David Wineland: creating Schrödinger’s objects and optical clocks

Imagine you want to study the biology of an animal that no one has been able to capture. First, you devise a way of trapping it, then a method of calming it down so that you can manipulate it. This is exactly what David Wineland did, but his long-sought prey was not an animal, but an ion. His methods for manipulating the states of that ion won him a Nobel prize in 2012.

wineland_lab_photo

David Wineland received his bachelor’s degree from the University of California, Berkeley in 1965 and his PhD in 1970, supervised by Norman Foster Ramsey, Jr., who would win a Nobel prize in 1989 for the development of the hydrogen maser, at Harvard University. Wineland’s doctoral dissertation was about a kind of maser, the deuterium one. A maser is a device for amplifying or generating microwaves by means of stimulated emission. A laser is basically the same thing but it is monochromatic light, from the infrared to the ultraviolet, what is amplified.

Wineland then performed postdoctoral research in Hans Dehmelt’s group at the University of Washington where he investigated electrons in ion traps. Dehmelt would receive the Nobel prize in 1989 together with Wolgang Paul (and Ramsey) for the development of the ion trap techniques.

In 1975, Wineland joined the National Bureau of Standards (now called NIST), where he started the ion storage group, and the physics faculty of the University of Colorado at Boulder. There, Wineland would combine ion traps and lasers into “experimental methods that enable measuring and manipulation of individual quantum systems” that would earn him his own Nobel prize shared with Serge Haroche.

Laser cooling trapped ions

An ion trap is a device that captures ions using electric or magnetic fields. There are different types. The one Wolfgang Paul developed (a Paul trap) has a ring electrode with a hyperbolic section and two hyperbolic end caps. Ions are trapped in an oscillating field produced by applying an oscillating voltage between the ring electrode and the end caps.

The Penning trap has a similar geometry and operation, but there is also a positive direct voltage on the cap electrodes with respect to the ring electrode, and an axial magnetic field to confine the particles. This is the trap that Dehmelt developed and named after Frans Penning.

Wineland was the first person to use a laser to cool down an ion in 1978. A laser can be used to suppress the ion’s thermal motion in the trap, putting the ion in its lowest energy state and thus enabling the study of quantum phenomena with the trapped ion.

Another achivement of Wineland’s laboratory was the mastery of laser pulses. A carefully tuned laser pulse can be used to put the trapped ion in a superposition state, which is a simultaneous existence of two distinctly different states. For example, the ion can be prepared to occupy two different energy levels simultaneously. In this way a quantum superposition of the ion’s energy states can be studied.

Measuring quantum states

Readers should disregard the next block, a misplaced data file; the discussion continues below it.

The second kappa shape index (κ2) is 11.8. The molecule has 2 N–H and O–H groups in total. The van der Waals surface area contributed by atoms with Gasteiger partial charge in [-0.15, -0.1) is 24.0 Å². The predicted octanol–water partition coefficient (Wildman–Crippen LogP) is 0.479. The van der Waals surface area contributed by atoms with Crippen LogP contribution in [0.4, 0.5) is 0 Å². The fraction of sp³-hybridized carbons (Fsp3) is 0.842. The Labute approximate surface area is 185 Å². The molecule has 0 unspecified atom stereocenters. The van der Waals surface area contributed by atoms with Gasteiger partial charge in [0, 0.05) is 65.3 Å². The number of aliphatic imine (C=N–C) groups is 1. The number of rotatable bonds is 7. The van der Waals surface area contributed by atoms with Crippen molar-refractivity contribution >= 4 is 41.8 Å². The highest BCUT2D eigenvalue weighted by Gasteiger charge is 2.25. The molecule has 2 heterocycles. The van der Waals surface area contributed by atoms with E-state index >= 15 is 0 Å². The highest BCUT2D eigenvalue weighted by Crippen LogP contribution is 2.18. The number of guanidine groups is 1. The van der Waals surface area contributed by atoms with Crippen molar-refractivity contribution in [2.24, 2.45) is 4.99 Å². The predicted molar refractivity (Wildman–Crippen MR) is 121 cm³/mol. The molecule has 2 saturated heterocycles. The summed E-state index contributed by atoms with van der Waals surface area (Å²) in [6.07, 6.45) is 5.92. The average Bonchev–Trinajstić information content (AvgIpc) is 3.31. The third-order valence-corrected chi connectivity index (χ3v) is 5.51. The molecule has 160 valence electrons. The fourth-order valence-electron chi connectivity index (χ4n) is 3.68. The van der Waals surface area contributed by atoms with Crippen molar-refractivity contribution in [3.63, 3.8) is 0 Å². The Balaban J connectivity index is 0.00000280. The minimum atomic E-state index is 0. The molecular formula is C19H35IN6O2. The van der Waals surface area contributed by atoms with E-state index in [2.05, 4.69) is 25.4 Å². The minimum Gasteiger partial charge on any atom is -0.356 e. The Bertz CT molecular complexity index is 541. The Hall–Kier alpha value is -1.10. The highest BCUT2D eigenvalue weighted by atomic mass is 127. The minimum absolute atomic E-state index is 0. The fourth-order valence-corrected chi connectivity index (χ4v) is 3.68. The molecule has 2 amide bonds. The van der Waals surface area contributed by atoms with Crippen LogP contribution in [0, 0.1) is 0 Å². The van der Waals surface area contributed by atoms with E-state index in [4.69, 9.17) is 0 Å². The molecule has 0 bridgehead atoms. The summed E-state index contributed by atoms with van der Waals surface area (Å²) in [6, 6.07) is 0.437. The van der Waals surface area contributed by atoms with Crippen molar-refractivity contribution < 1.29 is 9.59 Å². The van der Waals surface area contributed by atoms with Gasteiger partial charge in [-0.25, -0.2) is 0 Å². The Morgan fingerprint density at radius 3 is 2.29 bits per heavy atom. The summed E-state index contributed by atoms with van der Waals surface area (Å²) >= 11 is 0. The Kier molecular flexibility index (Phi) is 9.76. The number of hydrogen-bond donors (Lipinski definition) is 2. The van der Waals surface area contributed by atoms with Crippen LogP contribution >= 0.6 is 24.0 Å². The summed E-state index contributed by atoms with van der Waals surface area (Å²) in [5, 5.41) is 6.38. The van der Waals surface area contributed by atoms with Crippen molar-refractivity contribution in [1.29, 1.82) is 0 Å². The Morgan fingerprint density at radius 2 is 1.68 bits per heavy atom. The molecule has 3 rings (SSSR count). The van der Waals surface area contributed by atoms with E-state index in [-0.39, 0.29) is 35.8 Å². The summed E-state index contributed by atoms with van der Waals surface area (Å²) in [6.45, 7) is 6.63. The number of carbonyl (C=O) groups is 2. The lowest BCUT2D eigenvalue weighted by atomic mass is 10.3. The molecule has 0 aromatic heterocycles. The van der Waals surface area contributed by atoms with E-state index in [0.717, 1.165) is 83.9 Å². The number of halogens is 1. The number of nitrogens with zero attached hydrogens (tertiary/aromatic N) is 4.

Wineland’s team devised creative experiments and managed to show in great detail how the act of measuring actually causes the quantum state to collapse and loose its superposition character. Instead of dealing with Schrödinger’s cat, Wineland traps quantum particles and put them in cat-like superposition states. These quantum objects are not really macroscopic as a cat, but they are still quite large by quantum standards.

Wineland’s group was the first in the world to demonstrate a quantum operation with two quantum bits. Since control operations have already been achieved with a few qubits, there is in principle no reason to believe that it should not be possible to achieve such operations with many more qubits. However, to build such a quantum computer is an enormous practical challenge.

Optical clocks

David Wineland and his team of researchers have also used ions in a trap to build a clock that is a hundred times more precise than the caesium-based atomic clocks which are currently the standard for our measurement of time. Time is kept by setting, or synchronizing all clocks against one standard. Caesium clocks operate in the microwave range whereas Wineland’s ion clocks use visible light – hence their name: optical clocks. An optical clock can consist of just one ion or two ions in a trap. With two ions, one is used as the clock and the other is used to read the clock without destroying its state, or causing it to miss a tick. The precision of an optical clock is better than one part in 1017, which means that if one had started to measure time at the beginning of the universe in the Big Bang about 14 billion years ago, the optical clock would only have been off by about five seconds today.

With an optical clock it is possible to measure a difference in the passage of time when the clocks speed is changed by less than 10 metres per second, or when gravity is altered as a consequence of a difference in height of only 30 centimetres.

References:

[1] nobelprize.org

[2] Ed Hinds & Rainer Blatt (2012) NOBEL 2012 Physics: Manipulating individual quantum systems Nature 492, 55 (06 December 2012) doi:10.1038/492055a

[3] NIST – Ion Storage Group

[4] Annenberg Learner

Author: César Tomé López is a science writer and the editor of Mapping Ignorance.

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